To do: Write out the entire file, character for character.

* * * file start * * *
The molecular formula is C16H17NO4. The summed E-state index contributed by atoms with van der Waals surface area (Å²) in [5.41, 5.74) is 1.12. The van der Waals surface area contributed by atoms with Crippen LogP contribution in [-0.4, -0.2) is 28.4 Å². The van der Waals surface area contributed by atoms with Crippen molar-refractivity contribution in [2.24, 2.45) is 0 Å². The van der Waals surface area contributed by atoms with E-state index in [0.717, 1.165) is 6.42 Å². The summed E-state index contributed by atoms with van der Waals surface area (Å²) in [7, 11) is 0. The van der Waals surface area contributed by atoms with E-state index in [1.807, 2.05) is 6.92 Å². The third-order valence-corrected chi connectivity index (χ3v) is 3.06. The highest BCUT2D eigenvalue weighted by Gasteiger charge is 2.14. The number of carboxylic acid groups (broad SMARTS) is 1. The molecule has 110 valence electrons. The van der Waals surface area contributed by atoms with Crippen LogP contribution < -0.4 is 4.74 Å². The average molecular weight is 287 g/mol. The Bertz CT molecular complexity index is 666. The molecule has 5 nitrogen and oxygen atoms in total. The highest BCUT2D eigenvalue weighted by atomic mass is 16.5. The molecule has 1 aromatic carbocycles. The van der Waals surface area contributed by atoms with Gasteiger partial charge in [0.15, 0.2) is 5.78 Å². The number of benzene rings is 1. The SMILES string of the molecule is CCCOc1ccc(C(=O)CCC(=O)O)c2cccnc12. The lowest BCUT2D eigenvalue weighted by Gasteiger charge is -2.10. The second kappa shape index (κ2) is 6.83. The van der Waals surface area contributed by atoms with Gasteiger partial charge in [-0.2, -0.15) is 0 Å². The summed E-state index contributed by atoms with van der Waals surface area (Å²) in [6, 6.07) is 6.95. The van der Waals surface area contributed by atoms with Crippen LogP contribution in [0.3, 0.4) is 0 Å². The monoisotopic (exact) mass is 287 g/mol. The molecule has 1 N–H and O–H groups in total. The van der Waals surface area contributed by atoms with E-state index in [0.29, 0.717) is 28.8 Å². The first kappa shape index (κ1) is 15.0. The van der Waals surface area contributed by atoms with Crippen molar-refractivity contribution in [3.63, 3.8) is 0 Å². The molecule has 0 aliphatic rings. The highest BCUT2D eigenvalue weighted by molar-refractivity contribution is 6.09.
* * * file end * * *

The molecular formula is C16H17NO4. The summed E-state index contributed by atoms with van der Waals surface area (Å²) in [5.41, 5.74) is 1.12. The van der Waals surface area contributed by atoms with Crippen LogP contribution in [-0.4, -0.2) is 28.4 Å². The van der Waals surface area contributed by atoms with Crippen molar-refractivity contribution in [2.24, 2.45) is 0 Å². The van der Waals surface area contributed by atoms with E-state index in [0.717, 1.165) is 6.42 Å². The summed E-state index contributed by atoms with van der Waals surface area (Å²) in [7, 11) is 0. The van der Waals surface area contributed by atoms with E-state index in [1.807, 2.05) is 6.92 Å². The third-order valence-corrected chi connectivity index (χ3v) is 3.06. The highest BCUT2D eigenvalue weighted by Gasteiger charge is 2.14. The number of carboxylic acid groups (broad SMARTS) is 1. The molecule has 110 valence electrons. The van der Waals surface area contributed by atoms with Crippen LogP contribution < -0.4 is 4.74 Å². The average molecular weight is 287 g/mol. The Bertz CT molecular complexity index is 666. The molecule has 5 nitrogen and oxygen atoms in total. The highest BCUT2D eigenvalue weighted by atomic mass is 16.5. The molecule has 1 aromatic carbocycles. The van der Waals surface area contributed by atoms with Gasteiger partial charge in [0.15, 0.2) is 5.78 Å². The number of benzene rings is 1. The SMILES string of the molecule is CCCOc1ccc(C(=O)CCC(=O)O)c2cccnc12. The lowest BCUT2D eigenvalue weighted by Gasteiger charge is -2.10. The second kappa shape index (κ2) is 6.83. The van der Waals surface area contributed by atoms with Gasteiger partial charge in [-0.2, -0.15) is 0 Å². The summed E-state index contributed by atoms with van der Waals surface area (Å²) in [6, 6.07) is 6.95. The van der Waals surface area contributed by atoms with Crippen LogP contribution in [0.3, 0.4) is 0 Å². The monoisotopic (exact) mass is 287 g/mol. The molecule has 1 N–H and O–H groups in total. The van der Waals surface area contributed by atoms with E-state index in [0.29, 0.717) is 28.8 Å². The first kappa shape index (κ1) is 15.0. The van der Waals surface area contributed by atoms with Crippen molar-refractivity contribution in [3.63, 3.8) is 0 Å². The molecule has 0 aliphatic rings. The highest BCUT2D eigenvalue weighted by molar-refractivity contribution is 6.09.